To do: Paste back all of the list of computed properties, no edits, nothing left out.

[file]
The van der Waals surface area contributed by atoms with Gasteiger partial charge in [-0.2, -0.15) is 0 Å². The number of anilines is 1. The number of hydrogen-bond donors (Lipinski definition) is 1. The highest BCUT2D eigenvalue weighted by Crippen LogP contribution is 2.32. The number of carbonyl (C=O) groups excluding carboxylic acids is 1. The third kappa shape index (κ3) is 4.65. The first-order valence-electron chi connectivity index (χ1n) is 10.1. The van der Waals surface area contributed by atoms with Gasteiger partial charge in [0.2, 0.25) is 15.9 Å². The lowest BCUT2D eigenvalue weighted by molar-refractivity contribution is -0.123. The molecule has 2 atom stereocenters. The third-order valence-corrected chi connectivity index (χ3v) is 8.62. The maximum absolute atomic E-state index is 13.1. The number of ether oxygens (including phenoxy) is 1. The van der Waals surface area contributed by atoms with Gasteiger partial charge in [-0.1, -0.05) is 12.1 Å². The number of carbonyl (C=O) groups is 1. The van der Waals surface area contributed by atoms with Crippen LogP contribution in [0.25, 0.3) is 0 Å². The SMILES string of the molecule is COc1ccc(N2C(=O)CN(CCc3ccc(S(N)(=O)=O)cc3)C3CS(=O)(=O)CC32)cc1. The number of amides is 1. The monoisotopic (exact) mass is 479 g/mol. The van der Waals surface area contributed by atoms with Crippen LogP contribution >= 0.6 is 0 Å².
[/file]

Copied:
The van der Waals surface area contributed by atoms with Gasteiger partial charge in [-0.2, -0.15) is 0 Å². The number of anilines is 1. The number of hydrogen-bond donors (Lipinski definition) is 1. The highest BCUT2D eigenvalue weighted by Crippen LogP contribution is 2.32. The number of carbonyl (C=O) groups excluding carboxylic acids is 1. The third kappa shape index (κ3) is 4.65. The first-order valence-electron chi connectivity index (χ1n) is 10.1. The van der Waals surface area contributed by atoms with Gasteiger partial charge in [0.2, 0.25) is 15.9 Å². The lowest BCUT2D eigenvalue weighted by molar-refractivity contribution is -0.123. The molecule has 2 atom stereocenters. The third-order valence-corrected chi connectivity index (χ3v) is 8.62. The maximum absolute atomic E-state index is 13.1. The number of ether oxygens (including phenoxy) is 1. The van der Waals surface area contributed by atoms with Gasteiger partial charge in [-0.1, -0.05) is 12.1 Å². The number of carbonyl (C=O) groups is 1. The van der Waals surface area contributed by atoms with Crippen LogP contribution in [0.25, 0.3) is 0 Å². The SMILES string of the molecule is COc1ccc(N2C(=O)CN(CCc3ccc(S(N)(=O)=O)cc3)C3CS(=O)(=O)CC32)cc1. The number of amides is 1. The monoisotopic (exact) mass is 479 g/mol. The van der Waals surface area contributed by atoms with Crippen LogP contribution >= 0.6 is 0 Å².